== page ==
The Antarctic Treaty was introduced on the 23rd of June, 1961 when 12 nations signed up. It formalised and guaranteed free access and research rights so that all countries could work together for the common causes of scientific research and exchange of ideas.
– Antarctica should be used for peaceful purposes only, prohibiting activities of a military nature: demilitarise the area and establish it as a zone free of nuclear tests and the disposal of radioactive waste.
– To promote international scientific co-operation in Antarctica
– To set aside disputes over territorial sovereignty (the right to excise powers in the boundaries of its territory)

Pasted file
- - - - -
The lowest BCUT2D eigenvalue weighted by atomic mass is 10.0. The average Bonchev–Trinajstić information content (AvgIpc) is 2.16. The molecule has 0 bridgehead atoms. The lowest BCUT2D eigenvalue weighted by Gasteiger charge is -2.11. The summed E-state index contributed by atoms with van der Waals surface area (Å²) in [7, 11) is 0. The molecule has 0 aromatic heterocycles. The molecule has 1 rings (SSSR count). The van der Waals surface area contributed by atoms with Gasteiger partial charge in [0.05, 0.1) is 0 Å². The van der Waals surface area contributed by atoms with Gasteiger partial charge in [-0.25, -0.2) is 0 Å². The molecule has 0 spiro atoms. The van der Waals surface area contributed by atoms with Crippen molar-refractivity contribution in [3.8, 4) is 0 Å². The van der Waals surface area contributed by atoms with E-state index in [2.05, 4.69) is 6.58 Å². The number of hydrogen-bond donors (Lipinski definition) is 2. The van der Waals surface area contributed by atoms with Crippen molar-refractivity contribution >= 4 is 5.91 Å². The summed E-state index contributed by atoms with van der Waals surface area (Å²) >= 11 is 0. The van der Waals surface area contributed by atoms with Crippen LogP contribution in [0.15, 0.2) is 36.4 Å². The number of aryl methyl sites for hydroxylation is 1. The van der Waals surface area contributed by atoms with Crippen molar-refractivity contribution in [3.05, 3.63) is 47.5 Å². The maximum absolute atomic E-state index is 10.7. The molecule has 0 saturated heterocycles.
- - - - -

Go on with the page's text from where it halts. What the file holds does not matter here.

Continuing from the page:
– The 1991 Protocol on Environmental Protection requires that comprehensive assessment and monitoring should be carried out to minimise human impacts on the fragile ecosystems. This protocol also bans all mineral resource activity in Antarctica, including the exploration of the continental shelf.
– The treaty now has 46 signatures, comprising of about 80% of the world
– The treaty is short with only 14 separate articles, meaning it is easy to comprehend and despite its short nature it has proved adaptable in terms of keeping up with developing environmental concerns.
– Easy to understand – prohibitions on mining, nuclear testing and military forces are clear
– The annual decision-making body is a consensus organisation, meaning all of the 29 Consultative (voting) members have a veto over any changes they don’t support.